I. How does ICE enforce IRCA?
The I-9 enforcement process starts with the hand-delivery of a Notice of Inspection (NOI) and subpoena on the employer, by Immigration and Customs Enforcement (ICE) demanding the original I-9 forms of all current employees and former employees for a period going back one to three years. Additionally, the NOI will demand a list of all current and former employees including hire and termination dates; payroll records; quarterly wage and hour reports; business information, such as names of owners, Articles of Incorporation, and business licenses; and a list of related companies and subcontractors. An employer should contact their immigration compliance counsel immediately upon being served with a NOI.
An employer has three days to comply with the NOI although it can waive the three-day period. An employer should never waive the three-day period. Often, ICE is willing to provide more than three days, if requested to do so.
II. What are Penalties assessed by ICE?
ICE has a formula for determining its penalties (also referred as fines). The most serious violations are: “knowingly” hiring or employing undocumented workers; harboring or transporting undocumented workers to a jobsite; and knowingly accepting fraudulent documents. An employer can be fined $375 to $16,000 for each unauthorized worker employed (depending on first or subsequent offenses); up to $250,000 and/or up to 10 years imprisonment for harboring and/or transporting undocumented workers; and $250 to $5,000 for each knowingly fraudulent document received (depending on first or subsequent offenses).
ICE has the authority to fine an employer for substantive and/or uncorrected technical errors. ICE has a formula for determining its penalties/fines. The fines/penalties for substantive and/or uncorrected technical errors are $110 to $1,100 per I-9 form. The size of the fine for violations is based upon a sliding scale which starts at $110 for errors on 0 to 9 percent I-9 forms, which the employer should have maintained, and gradually increases to $275, $440, $605, $770 and finally to $935 for 50 percent and more of errors on I-9 forms, which the employer should have retained.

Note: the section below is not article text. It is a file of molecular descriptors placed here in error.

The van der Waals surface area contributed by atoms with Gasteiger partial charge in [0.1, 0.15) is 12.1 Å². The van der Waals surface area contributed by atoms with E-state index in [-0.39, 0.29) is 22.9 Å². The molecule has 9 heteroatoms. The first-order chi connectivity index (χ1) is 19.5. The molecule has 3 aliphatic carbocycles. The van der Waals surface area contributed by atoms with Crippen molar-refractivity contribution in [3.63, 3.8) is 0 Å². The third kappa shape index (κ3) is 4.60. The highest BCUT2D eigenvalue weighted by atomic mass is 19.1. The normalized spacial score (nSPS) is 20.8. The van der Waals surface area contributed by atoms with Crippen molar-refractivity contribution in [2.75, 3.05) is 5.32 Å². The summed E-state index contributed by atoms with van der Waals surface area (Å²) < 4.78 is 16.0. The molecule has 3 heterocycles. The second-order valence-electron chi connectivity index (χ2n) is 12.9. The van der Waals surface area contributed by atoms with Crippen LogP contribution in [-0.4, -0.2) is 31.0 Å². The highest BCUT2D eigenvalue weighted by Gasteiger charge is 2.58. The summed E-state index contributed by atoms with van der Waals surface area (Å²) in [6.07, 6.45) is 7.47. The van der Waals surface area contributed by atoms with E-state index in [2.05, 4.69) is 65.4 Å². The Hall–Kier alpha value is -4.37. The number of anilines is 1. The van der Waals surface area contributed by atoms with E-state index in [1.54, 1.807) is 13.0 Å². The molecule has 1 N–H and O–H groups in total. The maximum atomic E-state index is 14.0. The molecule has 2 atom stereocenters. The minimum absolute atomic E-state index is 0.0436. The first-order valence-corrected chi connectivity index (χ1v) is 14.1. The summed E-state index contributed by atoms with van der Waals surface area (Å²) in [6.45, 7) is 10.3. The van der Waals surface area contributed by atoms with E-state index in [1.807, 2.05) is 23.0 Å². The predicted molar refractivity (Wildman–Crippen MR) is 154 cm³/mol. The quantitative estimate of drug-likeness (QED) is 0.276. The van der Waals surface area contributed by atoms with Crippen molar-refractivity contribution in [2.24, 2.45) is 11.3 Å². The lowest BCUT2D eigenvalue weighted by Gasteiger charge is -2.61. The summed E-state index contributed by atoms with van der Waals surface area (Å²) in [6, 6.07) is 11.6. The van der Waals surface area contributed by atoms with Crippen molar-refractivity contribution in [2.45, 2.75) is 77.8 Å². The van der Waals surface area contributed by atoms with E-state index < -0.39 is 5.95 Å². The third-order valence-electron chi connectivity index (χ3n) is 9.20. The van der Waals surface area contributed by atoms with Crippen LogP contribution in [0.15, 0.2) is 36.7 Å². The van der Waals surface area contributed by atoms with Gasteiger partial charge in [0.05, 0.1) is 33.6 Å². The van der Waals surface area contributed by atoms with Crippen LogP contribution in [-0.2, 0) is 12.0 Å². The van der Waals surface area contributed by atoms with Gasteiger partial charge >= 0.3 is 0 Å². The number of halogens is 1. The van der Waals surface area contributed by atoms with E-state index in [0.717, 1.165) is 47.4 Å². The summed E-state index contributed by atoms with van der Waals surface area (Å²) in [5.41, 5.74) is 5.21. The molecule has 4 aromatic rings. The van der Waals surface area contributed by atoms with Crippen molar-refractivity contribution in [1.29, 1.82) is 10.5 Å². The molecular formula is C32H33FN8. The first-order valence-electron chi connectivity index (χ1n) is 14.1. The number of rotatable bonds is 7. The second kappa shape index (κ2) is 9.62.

In addition, there are five aggravating or mitigating factors, each worth a 5 percent increase or decrease from the baseline penalty. They are: size of the business, good faith efforts or lack thereof, seriousness of the violations, whether any employees were unauthorized, and history of previous violations.
III. Recent OCAHO Decisions
In 2013, there was significantly greater litigation at Office of Chief Administrative Hearing Officer (OCAHO) involving I-9 form violations. ICE, the prosecutor of these cases, won 29 of the 30 OCAHO decisions. However, even though ICE won, in part, 29 cases involving the level of penalties, the employers were successful in greatly reducing the total amount of the penalties. In 2013, OCAHO reduced penalties sought by ICE by an average of 46.5% – reducing the penalties sought by ICE from $1,091,259.75 to approximately $508,020. The reduction in penalties is similar to 2012 when the reduction averaged 45 per cent, although it only involved 11 cases.